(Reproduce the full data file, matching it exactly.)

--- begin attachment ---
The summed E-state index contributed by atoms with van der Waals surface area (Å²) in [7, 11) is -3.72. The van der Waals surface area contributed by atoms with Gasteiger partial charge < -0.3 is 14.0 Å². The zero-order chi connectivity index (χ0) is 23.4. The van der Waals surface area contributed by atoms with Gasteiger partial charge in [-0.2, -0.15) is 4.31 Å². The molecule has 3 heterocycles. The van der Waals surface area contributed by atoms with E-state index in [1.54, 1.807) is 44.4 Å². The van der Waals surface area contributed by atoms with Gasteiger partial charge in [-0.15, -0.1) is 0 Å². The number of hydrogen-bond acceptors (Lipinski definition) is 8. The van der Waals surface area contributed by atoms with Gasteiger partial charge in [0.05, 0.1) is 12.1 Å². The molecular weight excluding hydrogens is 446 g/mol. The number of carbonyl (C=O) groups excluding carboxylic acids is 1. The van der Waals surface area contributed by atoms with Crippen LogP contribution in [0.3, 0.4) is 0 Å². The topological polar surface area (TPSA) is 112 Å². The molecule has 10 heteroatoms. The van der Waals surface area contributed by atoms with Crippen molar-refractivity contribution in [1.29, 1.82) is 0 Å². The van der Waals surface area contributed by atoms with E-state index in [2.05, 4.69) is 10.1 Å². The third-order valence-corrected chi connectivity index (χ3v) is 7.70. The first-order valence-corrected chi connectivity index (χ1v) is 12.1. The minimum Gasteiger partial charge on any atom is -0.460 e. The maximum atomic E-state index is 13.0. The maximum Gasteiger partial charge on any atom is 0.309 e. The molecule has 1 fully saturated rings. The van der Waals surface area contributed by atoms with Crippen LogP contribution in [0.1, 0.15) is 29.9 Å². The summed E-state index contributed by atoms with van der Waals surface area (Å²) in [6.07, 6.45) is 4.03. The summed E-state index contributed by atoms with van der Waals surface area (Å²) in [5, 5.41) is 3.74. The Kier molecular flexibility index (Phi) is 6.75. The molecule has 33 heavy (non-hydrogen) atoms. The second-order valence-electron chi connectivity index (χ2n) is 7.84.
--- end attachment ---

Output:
The summed E-state index contributed by atoms with van der Waals surface area (Å²) in [7, 11) is -3.72. The van der Waals surface area contributed by atoms with Gasteiger partial charge < -0.3 is 14.0 Å². The zero-order chi connectivity index (χ0) is 23.4. The van der Waals surface area contributed by atoms with Gasteiger partial charge in [-0.2, -0.15) is 4.31 Å². The molecule has 3 heterocycles. The van der Waals surface area contributed by atoms with E-state index in [1.54, 1.807) is 44.4 Å². The van der Waals surface area contributed by atoms with Gasteiger partial charge in [-0.15, -0.1) is 0 Å². The number of hydrogen-bond acceptors (Lipinski definition) is 8. The van der Waals surface area contributed by atoms with Gasteiger partial charge in [0.05, 0.1) is 12.1 Å². The molecular weight excluding hydrogens is 446 g/mol. The number of carbonyl (C=O) groups excluding carboxylic acids is 1. The van der Waals surface area contributed by atoms with Crippen LogP contribution in [0.3, 0.4) is 0 Å². The topological polar surface area (TPSA) is 112 Å². The molecule has 10 heteroatoms. The van der Waals surface area contributed by atoms with Crippen molar-refractivity contribution in [1.29, 1.82) is 0 Å². The van der Waals surface area contributed by atoms with E-state index in [2.05, 4.69) is 10.1 Å². The third-order valence-corrected chi connectivity index (χ3v) is 7.70. The first-order valence-corrected chi connectivity index (χ1v) is 12.1. The minimum Gasteiger partial charge on any atom is -0.460 e. The maximum atomic E-state index is 13.0. The maximum Gasteiger partial charge on any atom is 0.309 e. The molecule has 1 fully saturated rings. The van der Waals surface area contributed by atoms with Crippen LogP contribution in [0.1, 0.15) is 29.9 Å². The summed E-state index contributed by atoms with van der Waals surface area (Å²) in [6.07, 6.45) is 4.03. The summed E-state index contributed by atoms with van der Waals surface area (Å²) in [5, 5.41) is 3.74. The Kier molecular flexibility index (Phi) is 6.75. The molecule has 33 heavy (non-hydrogen) atoms. The second-order valence-electron chi connectivity index (χ2n) is 7.84.